You know things have gone really wrong when the leader of a major industrialized nation goes on national television to threaten an entire segment of society deemed traitorous because of their “slave-like” Western values.
It’s not the first time Vladimir Putin has spoken of a “fifth column” of disloyal, pro-Western Russians, but his recent outburst was of a very different nature.
In a rambling but chilling tirade, using language reminiscent of Stalin’s brutal purges, the Russian president spoke of the “self-cleansing” of Russian society, in which the “scum and the traitors” of the “political nice world” in Europe and America would be captured “like a fly” would be spat out.
It sounded not only like a green light for a much broader security crackdown, but an invitation for loyal, hard-working Russians to unleash violence against anyone suspected of living a potentially decadent “Western lifestyle.” His examination of “gender freedoms” was particularly revealing.
The disturbed speech came as the Kremlin pledged to increase Russia’s minimum wage and the salaries and pensions of all public sector workers to counter the impact of punitive sanctions, a move likely to have the opposite effect.
The war against Ukraine has backfired. One only has to look at how quickly the Russian economy collapsed to know that. Transformed into a pariah state overnight, Russia has experienced the equivalent of a financial heart attack, leaving it on the brink of a sovereign debt default for the first time since the 1917 Bolshevik Revolution. A deep recession this year seems a certainty.
The invasion itself is also in deep trouble. Western intelligence seems increasingly certain of this. Just three weeks into the war, Russia’s advance has “largely stalled on all fronts” with its forces suffering “heavy casualties,” according to the UK MoD.
As a result of fierce resistance by well-coordinated and well-armed Ukrainian forces, the “vast majority of Ukrainian territory, including all major cities, remains in Ukrainian hands,” she added.
Backed by a steady stream of Western-supplied weapons like Javelin anti-tank missiles and Stinger anti-aircraft missiles, some defense analysts are now beginning to believe the unthinkable – that the Russian army could eventually be forced to retreat.
But only now are we seeing the first real signs that the Russian regime is collapsing under the weight of international sanctions.
Putin’s downfall is particularly alarming. The famously cold and calculating demeanor has quickly subsided, and the Russian leader is sounding irrational and off-kilter. Is it possible that a man who boasted about being a vicious street thug in his youth might actually be scared?
There are fears the pandemic has left him feeling isolated and paranoid. There are also rumors of an addiction to steroids. Speculation about his mental state is so high that Dmitry Peskov, the Kremlin’s chief spokesman, felt it necessary to reassure the world that Putin’s mental state remains completely “normal”.
But Russia’s track record on this front hardly inspires confidence. Soviet and Russian leaders from Leonid Brezhnev to Konstantin Chernenko and Boris Yeltsin have medical histories, and the Russian state has a corresponding tendency to desperately try to cover up their decline.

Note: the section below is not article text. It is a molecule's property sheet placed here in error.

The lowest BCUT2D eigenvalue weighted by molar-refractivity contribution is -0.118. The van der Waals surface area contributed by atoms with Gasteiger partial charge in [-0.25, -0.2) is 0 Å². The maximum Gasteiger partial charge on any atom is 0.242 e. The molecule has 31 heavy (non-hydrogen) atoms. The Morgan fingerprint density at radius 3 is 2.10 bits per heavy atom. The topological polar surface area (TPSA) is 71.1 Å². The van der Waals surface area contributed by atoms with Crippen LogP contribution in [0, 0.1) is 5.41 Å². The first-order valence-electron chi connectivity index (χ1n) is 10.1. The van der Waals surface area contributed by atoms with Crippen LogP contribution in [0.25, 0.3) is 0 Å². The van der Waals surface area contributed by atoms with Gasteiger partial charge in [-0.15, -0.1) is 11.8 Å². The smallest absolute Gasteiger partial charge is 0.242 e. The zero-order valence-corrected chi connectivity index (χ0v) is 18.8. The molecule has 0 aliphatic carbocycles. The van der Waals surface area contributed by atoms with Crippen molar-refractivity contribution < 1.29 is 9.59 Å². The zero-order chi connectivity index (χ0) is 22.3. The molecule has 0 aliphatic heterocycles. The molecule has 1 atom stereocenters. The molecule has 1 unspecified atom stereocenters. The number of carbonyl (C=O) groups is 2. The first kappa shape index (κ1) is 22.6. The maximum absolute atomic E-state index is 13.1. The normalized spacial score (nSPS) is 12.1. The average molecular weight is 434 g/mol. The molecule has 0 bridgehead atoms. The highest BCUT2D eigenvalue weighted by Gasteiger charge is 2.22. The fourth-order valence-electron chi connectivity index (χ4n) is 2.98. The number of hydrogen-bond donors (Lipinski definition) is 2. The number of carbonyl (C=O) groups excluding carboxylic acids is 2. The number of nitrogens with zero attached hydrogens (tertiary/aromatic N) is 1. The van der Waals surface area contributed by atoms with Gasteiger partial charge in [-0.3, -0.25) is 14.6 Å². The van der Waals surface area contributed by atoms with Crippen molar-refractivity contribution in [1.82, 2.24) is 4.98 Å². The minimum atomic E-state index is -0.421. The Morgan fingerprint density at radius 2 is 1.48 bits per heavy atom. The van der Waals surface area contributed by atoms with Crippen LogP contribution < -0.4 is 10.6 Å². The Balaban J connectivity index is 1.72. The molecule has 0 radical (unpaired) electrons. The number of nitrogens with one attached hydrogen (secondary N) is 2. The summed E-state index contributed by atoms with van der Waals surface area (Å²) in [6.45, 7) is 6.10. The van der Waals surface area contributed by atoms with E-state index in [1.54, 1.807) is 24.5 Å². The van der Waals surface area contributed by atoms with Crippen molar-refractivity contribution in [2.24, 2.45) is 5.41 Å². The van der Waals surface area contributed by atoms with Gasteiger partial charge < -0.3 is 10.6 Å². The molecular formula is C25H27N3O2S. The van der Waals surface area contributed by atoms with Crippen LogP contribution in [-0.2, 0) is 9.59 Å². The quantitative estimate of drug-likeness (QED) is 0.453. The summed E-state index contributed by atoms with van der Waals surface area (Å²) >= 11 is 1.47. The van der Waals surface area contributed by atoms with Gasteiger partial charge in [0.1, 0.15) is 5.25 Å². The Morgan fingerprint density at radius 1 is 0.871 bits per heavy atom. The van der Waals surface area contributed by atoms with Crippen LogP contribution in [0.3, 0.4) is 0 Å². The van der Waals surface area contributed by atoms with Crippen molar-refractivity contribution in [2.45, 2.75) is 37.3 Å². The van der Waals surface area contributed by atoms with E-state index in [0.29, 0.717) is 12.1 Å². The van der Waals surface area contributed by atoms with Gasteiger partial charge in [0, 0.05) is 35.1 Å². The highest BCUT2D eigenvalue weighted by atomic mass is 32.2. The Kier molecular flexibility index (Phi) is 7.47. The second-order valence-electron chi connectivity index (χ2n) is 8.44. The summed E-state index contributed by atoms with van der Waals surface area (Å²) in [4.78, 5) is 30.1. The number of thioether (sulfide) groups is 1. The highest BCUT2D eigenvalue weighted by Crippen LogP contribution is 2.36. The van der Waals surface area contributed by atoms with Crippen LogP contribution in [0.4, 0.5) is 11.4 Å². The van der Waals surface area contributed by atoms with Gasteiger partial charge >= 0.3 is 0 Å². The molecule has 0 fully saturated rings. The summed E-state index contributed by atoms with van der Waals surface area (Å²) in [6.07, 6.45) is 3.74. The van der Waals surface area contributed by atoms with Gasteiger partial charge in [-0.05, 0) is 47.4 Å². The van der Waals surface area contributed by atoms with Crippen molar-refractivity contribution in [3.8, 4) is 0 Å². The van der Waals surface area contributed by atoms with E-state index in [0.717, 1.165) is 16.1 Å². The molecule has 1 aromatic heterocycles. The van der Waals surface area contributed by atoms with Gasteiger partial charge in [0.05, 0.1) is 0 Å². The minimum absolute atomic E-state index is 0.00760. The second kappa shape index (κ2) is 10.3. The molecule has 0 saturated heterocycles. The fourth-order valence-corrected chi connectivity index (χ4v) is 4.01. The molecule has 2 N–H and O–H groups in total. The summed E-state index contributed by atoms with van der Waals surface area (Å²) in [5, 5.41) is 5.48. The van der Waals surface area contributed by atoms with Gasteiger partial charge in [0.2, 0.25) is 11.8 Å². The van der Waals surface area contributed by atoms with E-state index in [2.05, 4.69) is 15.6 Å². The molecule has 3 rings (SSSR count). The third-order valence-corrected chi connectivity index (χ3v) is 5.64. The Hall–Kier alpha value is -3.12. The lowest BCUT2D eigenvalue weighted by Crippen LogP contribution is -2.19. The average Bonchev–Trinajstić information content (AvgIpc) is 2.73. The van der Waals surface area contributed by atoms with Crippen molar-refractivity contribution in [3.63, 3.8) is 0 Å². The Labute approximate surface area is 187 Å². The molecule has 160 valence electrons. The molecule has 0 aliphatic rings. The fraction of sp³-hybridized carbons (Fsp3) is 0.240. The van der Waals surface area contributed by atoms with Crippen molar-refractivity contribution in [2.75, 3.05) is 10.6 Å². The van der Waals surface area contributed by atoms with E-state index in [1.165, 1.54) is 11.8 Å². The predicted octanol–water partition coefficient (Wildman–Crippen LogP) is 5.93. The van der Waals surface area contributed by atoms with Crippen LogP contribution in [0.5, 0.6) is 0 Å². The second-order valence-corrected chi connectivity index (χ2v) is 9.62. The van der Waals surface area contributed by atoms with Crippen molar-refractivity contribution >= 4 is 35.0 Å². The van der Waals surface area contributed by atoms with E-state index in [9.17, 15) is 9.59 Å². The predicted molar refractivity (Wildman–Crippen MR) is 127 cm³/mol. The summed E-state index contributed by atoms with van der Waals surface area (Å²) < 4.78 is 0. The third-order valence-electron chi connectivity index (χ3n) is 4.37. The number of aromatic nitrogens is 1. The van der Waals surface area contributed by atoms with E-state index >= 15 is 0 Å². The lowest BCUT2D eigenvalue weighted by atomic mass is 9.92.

Still, at least one country skilled in the art of disinformation has finally begun to acknowledge that sanctions hurt.
Even the most skilled propagandists would have difficulty arguing otherwise in the face of such overwhelming evidence.
The collapse of the ruble has triggered vicious price spikes in imported goods, while the exodus of Western companies from Russia has created shortages reminiscent of Soviet rule.
With the prices of cars, smartphones, televisions and other consumer goods soaring between 10 and 20 percent in less than a month, and with similar increases reported for some staples, Putin has had to admit that rising inflation is “seriously affecting people’s incomes.” . .
This should not be confused with a mea culpa. Putin wasted little time in portraying Russia as the victim of a Western conspiracy with “one aim – the destruction of Russia”. He has even tried to portray Russia’s predicament as ultimately beneficial because it will lead to greater independence from the West.
However, it is still too early to celebrate Russia’s fate. The central premise behind sanctions is that they foment such widespread chaos that Putin’s rise to power suffers a devastating blow. However, there is a risk that the opposite will occur. The decision to hike wages and pensions smacks of panic and is likely to backfire, if past wage-price spirals have taught us anything.
That suggests it could have come directly from Putin. it is Hard to believe it was sanctioned by the moderates in charge of managing the economy. If their influence is dwindles and Putin listens less to respected adults like central banker Elvira Nabiullina, it likely means he pays even more attention to the dangerous, hard-line nationalists who control the FSB and other security services.
That would be a worrying turnaround not only for the Russian people, but also for Ukraine and the West.
https://www.independent.ie/opinion/comment/echoes-of-stalin-as-isolated-putin-goes-from-clinical-and-cold-to-unhinged-41464336.html Echoes of Stalin as an isolated Putin range from clinical and cold to off-kilter